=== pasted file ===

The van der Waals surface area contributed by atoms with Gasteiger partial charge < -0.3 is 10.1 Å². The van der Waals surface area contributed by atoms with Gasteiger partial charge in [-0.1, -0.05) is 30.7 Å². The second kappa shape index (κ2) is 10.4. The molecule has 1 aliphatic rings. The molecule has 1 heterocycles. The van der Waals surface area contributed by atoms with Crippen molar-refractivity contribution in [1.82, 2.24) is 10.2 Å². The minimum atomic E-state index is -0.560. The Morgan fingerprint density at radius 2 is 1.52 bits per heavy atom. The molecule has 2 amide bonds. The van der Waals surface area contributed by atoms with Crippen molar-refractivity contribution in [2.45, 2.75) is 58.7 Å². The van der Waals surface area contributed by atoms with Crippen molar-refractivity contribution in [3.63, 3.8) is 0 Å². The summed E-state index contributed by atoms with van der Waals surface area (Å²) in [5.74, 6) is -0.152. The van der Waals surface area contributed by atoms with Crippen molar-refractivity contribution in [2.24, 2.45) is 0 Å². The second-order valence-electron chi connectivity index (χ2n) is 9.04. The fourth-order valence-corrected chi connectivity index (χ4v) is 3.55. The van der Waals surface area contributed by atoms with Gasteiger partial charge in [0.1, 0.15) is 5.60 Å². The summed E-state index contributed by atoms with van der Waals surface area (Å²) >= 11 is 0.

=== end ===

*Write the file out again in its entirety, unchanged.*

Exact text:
The van der Waals surface area contributed by atoms with Gasteiger partial charge < -0.3 is 10.1 Å². The van der Waals surface area contributed by atoms with Gasteiger partial charge in [-0.1, -0.05) is 30.7 Å². The second kappa shape index (κ2) is 10.4. The molecule has 1 aliphatic rings. The molecule has 1 heterocycles. The van der Waals surface area contributed by atoms with Crippen molar-refractivity contribution in [1.82, 2.24) is 10.2 Å². The minimum atomic E-state index is -0.560. The Morgan fingerprint density at radius 2 is 1.52 bits per heavy atom. The molecule has 2 amide bonds. The van der Waals surface area contributed by atoms with Crippen molar-refractivity contribution in [2.45, 2.75) is 58.7 Å². The van der Waals surface area contributed by atoms with Crippen molar-refractivity contribution in [3.63, 3.8) is 0 Å². The summed E-state index contributed by atoms with van der Waals surface area (Å²) in [5.74, 6) is -0.152. The van der Waals surface area contributed by atoms with Crippen molar-refractivity contribution in [2.24, 2.45) is 0 Å². The second-order valence-electron chi connectivity index (χ2n) is 9.04. The fourth-order valence-corrected chi connectivity index (χ4v) is 3.55. The van der Waals surface area contributed by atoms with Gasteiger partial charge in [0.1, 0.15) is 5.60 Å². The summed E-state index contributed by atoms with van der Waals surface area (Å²) >= 11 is 0.